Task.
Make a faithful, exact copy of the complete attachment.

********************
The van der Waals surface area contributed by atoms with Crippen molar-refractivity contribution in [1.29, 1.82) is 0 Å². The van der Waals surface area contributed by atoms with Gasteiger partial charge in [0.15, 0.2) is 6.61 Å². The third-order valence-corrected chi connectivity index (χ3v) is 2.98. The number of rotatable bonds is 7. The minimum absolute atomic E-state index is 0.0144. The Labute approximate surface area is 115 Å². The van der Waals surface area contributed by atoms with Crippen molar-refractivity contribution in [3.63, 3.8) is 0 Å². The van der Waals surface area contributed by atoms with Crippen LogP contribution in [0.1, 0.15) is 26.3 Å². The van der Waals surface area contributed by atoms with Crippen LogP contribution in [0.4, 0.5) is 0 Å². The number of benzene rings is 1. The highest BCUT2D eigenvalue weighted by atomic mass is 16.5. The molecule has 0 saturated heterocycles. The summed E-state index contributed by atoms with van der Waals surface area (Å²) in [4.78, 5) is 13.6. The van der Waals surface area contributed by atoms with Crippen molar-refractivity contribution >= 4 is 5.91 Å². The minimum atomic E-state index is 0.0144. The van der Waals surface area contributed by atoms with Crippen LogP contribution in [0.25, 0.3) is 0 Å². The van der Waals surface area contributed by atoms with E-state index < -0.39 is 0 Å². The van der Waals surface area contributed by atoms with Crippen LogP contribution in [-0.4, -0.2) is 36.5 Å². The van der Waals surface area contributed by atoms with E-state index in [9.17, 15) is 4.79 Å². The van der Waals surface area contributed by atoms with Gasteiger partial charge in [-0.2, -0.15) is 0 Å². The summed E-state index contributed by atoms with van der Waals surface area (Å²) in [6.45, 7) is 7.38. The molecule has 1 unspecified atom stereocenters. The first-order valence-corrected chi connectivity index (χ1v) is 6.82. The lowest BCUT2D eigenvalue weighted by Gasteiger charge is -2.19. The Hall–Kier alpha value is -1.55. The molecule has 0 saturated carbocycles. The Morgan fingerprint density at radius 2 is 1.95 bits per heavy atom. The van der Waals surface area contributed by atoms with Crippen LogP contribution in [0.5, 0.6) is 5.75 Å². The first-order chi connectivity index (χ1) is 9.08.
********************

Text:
The van der Waals surface area contributed by atoms with Crippen molar-refractivity contribution in [1.29, 1.82) is 0 Å². The van der Waals surface area contributed by atoms with Gasteiger partial charge in [0.15, 0.2) is 6.61 Å². The third-order valence-corrected chi connectivity index (χ3v) is 2.98. The number of rotatable bonds is 7. The minimum absolute atomic E-state index is 0.0144. The Labute approximate surface area is 115 Å². The van der Waals surface area contributed by atoms with Crippen molar-refractivity contribution in [3.63, 3.8) is 0 Å². The van der Waals surface area contributed by atoms with Crippen LogP contribution in [0.1, 0.15) is 26.3 Å². The van der Waals surface area contributed by atoms with Crippen LogP contribution in [0.4, 0.5) is 0 Å². The number of benzene rings is 1. The highest BCUT2D eigenvalue weighted by atomic mass is 16.5. The molecule has 0 saturated heterocycles. The summed E-state index contributed by atoms with van der Waals surface area (Å²) in [4.78, 5) is 13.6. The van der Waals surface area contributed by atoms with Crippen molar-refractivity contribution >= 4 is 5.91 Å². The minimum atomic E-state index is 0.0144. The van der Waals surface area contributed by atoms with Crippen LogP contribution in [0.25, 0.3) is 0 Å². The van der Waals surface area contributed by atoms with E-state index < -0.39 is 0 Å². The van der Waals surface area contributed by atoms with Crippen LogP contribution in [-0.4, -0.2) is 36.5 Å². The van der Waals surface area contributed by atoms with E-state index in [9.17, 15) is 4.79 Å². The van der Waals surface area contributed by atoms with Gasteiger partial charge in [-0.2, -0.15) is 0 Å². The summed E-state index contributed by atoms with van der Waals surface area (Å²) in [6.45, 7) is 7.38. The molecule has 1 unspecified atom stereocenters. The first-order valence-corrected chi connectivity index (χ1v) is 6.82. The lowest BCUT2D eigenvalue weighted by Gasteiger charge is -2.19. The Hall–Kier alpha value is -1.55. The molecule has 0 saturated carbocycles. The Morgan fingerprint density at radius 2 is 1.95 bits per heavy atom. The van der Waals surface area contributed by atoms with Crippen LogP contribution in [0.5, 0.6) is 5.75 Å². The first-order chi connectivity index (χ1) is 9.08.